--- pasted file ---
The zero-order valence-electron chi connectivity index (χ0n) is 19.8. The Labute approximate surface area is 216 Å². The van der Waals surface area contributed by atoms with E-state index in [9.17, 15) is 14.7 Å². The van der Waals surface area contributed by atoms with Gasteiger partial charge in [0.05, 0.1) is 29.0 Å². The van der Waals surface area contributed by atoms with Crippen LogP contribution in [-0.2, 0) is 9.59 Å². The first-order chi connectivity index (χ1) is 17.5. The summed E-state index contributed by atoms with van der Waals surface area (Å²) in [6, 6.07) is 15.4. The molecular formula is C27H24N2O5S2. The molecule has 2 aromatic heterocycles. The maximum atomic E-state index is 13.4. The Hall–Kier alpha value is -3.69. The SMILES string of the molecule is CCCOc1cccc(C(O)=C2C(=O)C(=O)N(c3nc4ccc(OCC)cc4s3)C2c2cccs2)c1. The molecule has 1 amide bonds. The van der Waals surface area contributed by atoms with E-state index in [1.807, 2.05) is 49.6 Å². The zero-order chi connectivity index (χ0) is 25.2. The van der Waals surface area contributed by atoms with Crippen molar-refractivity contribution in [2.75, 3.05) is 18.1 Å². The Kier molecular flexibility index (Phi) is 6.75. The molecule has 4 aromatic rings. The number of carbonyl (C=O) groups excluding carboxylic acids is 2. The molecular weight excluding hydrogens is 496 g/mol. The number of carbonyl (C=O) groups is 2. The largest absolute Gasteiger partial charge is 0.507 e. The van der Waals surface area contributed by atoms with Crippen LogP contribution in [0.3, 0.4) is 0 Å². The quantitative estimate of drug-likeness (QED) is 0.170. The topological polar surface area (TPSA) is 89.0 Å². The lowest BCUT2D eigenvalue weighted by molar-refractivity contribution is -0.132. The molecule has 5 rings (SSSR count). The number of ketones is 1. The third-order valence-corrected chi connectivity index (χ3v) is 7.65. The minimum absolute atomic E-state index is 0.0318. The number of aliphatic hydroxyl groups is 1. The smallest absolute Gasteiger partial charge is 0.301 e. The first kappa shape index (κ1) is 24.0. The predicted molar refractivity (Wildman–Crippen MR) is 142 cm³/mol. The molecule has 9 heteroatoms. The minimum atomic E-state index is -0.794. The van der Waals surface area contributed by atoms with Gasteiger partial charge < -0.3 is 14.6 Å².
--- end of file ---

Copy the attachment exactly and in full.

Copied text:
The zero-order valence-electron chi connectivity index (χ0n) is 19.8. The Labute approximate surface area is 216 Å². The van der Waals surface area contributed by atoms with E-state index in [9.17, 15) is 14.7 Å². The van der Waals surface area contributed by atoms with Gasteiger partial charge in [0.05, 0.1) is 29.0 Å². The van der Waals surface area contributed by atoms with Crippen LogP contribution in [-0.2, 0) is 9.59 Å². The first-order chi connectivity index (χ1) is 17.5. The summed E-state index contributed by atoms with van der Waals surface area (Å²) in [6, 6.07) is 15.4. The molecular formula is C27H24N2O5S2. The molecule has 2 aromatic heterocycles. The maximum atomic E-state index is 13.4. The Hall–Kier alpha value is -3.69. The SMILES string of the molecule is CCCOc1cccc(C(O)=C2C(=O)C(=O)N(c3nc4ccc(OCC)cc4s3)C2c2cccs2)c1. The molecule has 1 amide bonds. The van der Waals surface area contributed by atoms with E-state index in [1.807, 2.05) is 49.6 Å². The zero-order chi connectivity index (χ0) is 25.2. The van der Waals surface area contributed by atoms with Crippen molar-refractivity contribution in [2.75, 3.05) is 18.1 Å². The Kier molecular flexibility index (Phi) is 6.75. The molecule has 4 aromatic rings. The number of carbonyl (C=O) groups excluding carboxylic acids is 2. The molecular weight excluding hydrogens is 496 g/mol. The number of carbonyl (C=O) groups is 2. The largest absolute Gasteiger partial charge is 0.507 e. The van der Waals surface area contributed by atoms with Crippen LogP contribution in [0.3, 0.4) is 0 Å². The quantitative estimate of drug-likeness (QED) is 0.170. The topological polar surface area (TPSA) is 89.0 Å². The lowest BCUT2D eigenvalue weighted by molar-refractivity contribution is -0.132. The molecule has 5 rings (SSSR count). The number of ketones is 1. The third-order valence-corrected chi connectivity index (χ3v) is 7.65. The minimum absolute atomic E-state index is 0.0318. The number of aliphatic hydroxyl groups is 1. The smallest absolute Gasteiger partial charge is 0.301 e. The first kappa shape index (κ1) is 24.0. The predicted molar refractivity (Wildman–Crippen MR) is 142 cm³/mol. The molecule has 9 heteroatoms. The minimum atomic E-state index is -0.794. The van der Waals surface area contributed by atoms with Gasteiger partial charge < -0.3 is 14.6 Å².